For microarray experiments, C. albicans CAI-4 (wild-type) cells were used. For quantitative RT-PCR, total RNA from C. albicans strains CAI-4 (wild type), JC50 (hog1/hog1), and TK1 (TRK1/trk1) was isolated. Cells were grown overnight in 10 ml of YNB medium with 2% glucose and the addition of uridine when required. Preceding Hst 5 treatment, cells were harvested, washed twice with 10 mM sodium phosphate buffer (NaPB), pH 7.4, and reconstituted in the same buffer. About 3 × 108 cells were incubated with 500 μM Hst 5 (40% lethal dose) for 0 or 60 min for the microarray experiments and for 0, 30, 60, or 120 min for the quantitative RT-PCR experiments. At the indicated time points, cells were collected and stored immediately at −70°C. Hst 5 treatments were performed in duplicate from independent starter cultures. For each experiment, cells from independent cultures were treated with buffer only. Total RNA was isolated using an RNeasy mini kit from QIAGEN as previously described (4). The samples were both in-column treated with DNase I using the RNase-free DNase set from QIAGEN and off-column treated using the TURBO DNA-free set from Ambion. The absence of genomic DNA contamination was routinely confirmed by PCR using 18S rRNA primers (Table (Table22).
To assess the levels of mRNA, 2 μg of total RNA was used per reaction for the first-strand synthesis (cDNA) using the RETROscript kit (Ambion). Quantitative real time RT-PCR experiments were carried out as described previously (24). In brief, the primers were designed according to the TaqMan criteria using the Primer 3 Input program (frodo.wi.mit.edu/cgi-bin/primer3/primer3_www.cgi) and confirmed via Amplify 1.2 Software for PCR. The primers used are listed in Table Table2.2. Primers were custom synthesized by Integrated DNA Technologies, Inc. SYBR green PCR conditions were as follows: 2 min at 50°C plus 2 min at 95°C and then 40 cycles of 30 s at 95°C, 30 s at 55°C, and 30 s at 72°C. Amplification and detection were carried out in 96-well plates on an iCycler iQ real-time detection system (Bio-Rad). Each reaction mixture contained duplicates of the test cDNA templates, negative RNA controls, no-template controls, and positive genomic-DNA controls. All samples contained 1× SYBR green iQ Supermix (Bio-Rad) and a 150 nM concentration of both the forward and the reverse primer. Fluorescent data were collected and analyzed with iCycler iQ software. The results were analyzed using the ΔΔCT method with 18S rRNA used as a reference and cells at time zero used as a normalizer. Gene expression by Hst 5-treated cells was compared to that by buffer-treated cells using a nonpaired t test, and differences in expression levels between genes with a P value of <0.05 were considered significant.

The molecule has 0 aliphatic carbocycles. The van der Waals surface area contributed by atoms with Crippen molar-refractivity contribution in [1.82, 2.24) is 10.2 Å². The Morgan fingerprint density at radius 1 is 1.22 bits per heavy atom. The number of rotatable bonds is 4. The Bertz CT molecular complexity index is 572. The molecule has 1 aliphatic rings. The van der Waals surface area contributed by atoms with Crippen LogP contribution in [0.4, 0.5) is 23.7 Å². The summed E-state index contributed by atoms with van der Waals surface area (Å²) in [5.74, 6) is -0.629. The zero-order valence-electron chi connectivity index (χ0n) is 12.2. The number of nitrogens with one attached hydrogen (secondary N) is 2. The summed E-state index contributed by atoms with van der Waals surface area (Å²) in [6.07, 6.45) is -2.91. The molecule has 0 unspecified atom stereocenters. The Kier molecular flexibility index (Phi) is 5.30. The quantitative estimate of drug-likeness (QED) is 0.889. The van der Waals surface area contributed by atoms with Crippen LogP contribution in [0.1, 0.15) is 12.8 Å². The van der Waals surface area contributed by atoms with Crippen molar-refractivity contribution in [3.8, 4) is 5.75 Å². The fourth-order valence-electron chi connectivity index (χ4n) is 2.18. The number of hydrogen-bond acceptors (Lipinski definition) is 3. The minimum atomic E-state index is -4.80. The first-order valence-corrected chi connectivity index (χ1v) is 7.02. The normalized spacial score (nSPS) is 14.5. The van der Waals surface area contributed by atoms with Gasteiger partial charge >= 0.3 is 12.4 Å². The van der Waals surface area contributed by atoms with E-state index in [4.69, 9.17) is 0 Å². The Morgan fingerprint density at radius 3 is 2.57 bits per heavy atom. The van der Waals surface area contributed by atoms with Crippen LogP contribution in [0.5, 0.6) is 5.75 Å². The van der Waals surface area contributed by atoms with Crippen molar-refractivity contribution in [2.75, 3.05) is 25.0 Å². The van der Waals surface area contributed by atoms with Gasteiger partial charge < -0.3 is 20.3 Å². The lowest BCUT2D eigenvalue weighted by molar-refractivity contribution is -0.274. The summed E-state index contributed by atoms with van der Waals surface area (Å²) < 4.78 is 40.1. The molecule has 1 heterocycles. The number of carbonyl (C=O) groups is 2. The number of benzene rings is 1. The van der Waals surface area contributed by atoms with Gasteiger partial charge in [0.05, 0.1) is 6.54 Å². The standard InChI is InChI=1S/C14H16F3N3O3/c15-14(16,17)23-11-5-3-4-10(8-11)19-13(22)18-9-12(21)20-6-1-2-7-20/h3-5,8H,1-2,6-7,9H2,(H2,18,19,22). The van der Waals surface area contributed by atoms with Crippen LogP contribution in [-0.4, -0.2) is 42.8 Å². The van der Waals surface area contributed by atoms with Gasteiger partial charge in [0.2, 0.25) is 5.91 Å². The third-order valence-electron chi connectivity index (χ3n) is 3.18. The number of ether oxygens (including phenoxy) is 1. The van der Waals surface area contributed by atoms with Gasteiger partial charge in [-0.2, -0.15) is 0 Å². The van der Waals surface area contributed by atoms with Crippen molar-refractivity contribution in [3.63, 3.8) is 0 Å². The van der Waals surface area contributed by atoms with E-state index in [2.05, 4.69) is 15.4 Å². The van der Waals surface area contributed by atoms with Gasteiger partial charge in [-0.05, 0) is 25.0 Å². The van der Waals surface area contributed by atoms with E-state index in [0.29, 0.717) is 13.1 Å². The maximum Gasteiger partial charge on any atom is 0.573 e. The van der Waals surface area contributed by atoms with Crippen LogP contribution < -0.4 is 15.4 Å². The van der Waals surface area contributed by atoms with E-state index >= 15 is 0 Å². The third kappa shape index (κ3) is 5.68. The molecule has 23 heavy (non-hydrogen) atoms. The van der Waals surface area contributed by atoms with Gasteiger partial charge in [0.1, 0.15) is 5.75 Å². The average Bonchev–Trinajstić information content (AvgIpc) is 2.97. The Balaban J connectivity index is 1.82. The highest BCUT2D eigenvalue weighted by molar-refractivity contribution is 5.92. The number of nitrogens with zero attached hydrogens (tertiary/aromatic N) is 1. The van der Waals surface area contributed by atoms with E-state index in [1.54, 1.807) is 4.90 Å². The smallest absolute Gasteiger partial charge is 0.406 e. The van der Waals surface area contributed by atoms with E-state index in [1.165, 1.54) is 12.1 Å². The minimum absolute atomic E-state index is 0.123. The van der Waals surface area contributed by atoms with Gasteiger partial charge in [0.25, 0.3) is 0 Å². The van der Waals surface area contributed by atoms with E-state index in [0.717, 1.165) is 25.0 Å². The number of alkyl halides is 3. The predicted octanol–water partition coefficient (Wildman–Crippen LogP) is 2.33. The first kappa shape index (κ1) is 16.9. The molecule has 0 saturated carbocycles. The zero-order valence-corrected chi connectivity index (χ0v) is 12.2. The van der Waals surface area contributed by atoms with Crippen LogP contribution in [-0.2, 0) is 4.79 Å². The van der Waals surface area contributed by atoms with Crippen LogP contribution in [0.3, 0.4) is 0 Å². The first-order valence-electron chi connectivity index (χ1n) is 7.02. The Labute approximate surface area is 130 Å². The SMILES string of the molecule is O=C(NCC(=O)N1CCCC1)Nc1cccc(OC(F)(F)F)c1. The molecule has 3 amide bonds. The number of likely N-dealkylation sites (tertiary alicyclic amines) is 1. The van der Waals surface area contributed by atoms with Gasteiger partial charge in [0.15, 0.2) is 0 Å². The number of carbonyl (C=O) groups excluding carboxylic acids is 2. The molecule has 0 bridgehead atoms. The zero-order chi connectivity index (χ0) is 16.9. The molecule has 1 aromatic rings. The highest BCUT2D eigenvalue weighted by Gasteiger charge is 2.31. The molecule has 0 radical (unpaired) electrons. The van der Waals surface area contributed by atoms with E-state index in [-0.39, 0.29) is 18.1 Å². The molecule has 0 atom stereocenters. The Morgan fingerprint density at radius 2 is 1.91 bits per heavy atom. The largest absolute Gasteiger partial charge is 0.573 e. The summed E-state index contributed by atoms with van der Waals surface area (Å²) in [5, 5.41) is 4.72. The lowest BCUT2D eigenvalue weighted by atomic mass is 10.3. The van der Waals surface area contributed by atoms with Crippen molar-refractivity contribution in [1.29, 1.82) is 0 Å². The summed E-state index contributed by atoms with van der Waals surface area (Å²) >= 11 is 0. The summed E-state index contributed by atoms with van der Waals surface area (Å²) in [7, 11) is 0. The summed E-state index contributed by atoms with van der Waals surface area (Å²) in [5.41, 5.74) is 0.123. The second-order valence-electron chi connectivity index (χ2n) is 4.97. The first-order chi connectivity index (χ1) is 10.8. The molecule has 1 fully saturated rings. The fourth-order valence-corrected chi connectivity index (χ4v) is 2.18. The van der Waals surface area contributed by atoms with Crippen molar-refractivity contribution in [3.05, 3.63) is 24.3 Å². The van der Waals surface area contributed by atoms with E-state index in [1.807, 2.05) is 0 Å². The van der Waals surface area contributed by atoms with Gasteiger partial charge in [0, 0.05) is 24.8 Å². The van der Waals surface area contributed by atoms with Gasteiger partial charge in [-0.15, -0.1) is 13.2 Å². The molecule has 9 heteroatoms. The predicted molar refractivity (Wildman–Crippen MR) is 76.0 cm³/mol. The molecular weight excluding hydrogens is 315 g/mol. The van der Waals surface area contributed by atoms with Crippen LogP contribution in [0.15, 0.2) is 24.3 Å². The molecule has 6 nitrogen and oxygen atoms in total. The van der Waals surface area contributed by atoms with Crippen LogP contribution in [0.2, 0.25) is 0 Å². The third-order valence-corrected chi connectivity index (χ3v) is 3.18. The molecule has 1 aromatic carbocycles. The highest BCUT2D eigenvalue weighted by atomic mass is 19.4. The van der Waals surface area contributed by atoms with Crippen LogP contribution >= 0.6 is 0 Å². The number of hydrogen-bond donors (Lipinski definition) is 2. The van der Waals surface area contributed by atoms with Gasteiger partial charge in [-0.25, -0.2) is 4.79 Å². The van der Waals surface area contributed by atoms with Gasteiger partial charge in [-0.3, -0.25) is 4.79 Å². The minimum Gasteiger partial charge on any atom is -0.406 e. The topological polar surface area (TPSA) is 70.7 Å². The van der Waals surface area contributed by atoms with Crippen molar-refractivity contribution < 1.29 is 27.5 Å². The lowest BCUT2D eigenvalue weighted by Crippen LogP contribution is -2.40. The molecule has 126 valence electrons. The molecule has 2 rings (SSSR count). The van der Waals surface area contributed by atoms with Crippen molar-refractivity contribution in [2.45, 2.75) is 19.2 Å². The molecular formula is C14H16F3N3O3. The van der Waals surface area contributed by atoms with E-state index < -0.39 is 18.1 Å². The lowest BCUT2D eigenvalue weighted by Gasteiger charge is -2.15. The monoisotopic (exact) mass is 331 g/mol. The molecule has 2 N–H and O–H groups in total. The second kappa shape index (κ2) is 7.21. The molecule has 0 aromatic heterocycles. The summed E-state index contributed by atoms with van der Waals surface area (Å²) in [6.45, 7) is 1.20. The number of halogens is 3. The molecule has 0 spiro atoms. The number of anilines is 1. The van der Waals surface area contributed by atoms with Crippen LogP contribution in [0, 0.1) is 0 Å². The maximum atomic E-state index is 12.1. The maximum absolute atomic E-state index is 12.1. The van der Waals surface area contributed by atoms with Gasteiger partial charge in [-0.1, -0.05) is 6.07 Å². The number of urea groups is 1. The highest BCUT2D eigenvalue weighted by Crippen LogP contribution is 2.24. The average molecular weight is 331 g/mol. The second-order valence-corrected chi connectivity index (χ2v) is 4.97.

The microarray slides used in these studies were produced by a working group funded by the National Institute of Dental and Craniofacial Research (44). Methods for labeling of probes and hybridization to microarrays were adapted from protocols developed by the Institute for Genomic Research (TIGR [http://pga.tigr.org/protocols.html]). cDNA was synthesized from total RNA samples using Superscript II RT (Invitrogen) in reaction mixtures containing 0.5 mM aminoallyl-dUTP-deoxynucleoside triphosphates. After cDNA synthesis, RNA was hydrolyzed with 1 M NaOH and 0.5 M EDTA, followed by neutralization with 1 M HCl. The cDNA was purified using the QIAGEN QIAquick PCR purification kit and dried by SpeedVac. The dried cDNA was coupled with the fluorescent dye Cy3 or Cy5 (GE Healthcare) for 1 h at room temperature in the dark. Unincorporated dye was removed using a QIAGEN QIAquick PCR purification kit, and the samples were dried in a SpeedVac. The labeled cDNA samples were resuspended in a solution containing 50% formamide, 10× SSC (1× SSC is 0.15 M NaCl plus 0.015 M sodium citrate), and 0.2% sodium dodecyl sulfate. The appropriate Cy3-cDNA and Cy5-cDNA samples were mixed and heated for 2 min at 100°C before application to the microarray slide. Samples were hybridized for 20 h at 42°C, and the slides were washed, dried, and analyzed as described below. In order to balance dye bias, dye swap experiments for each of the two samples were performed.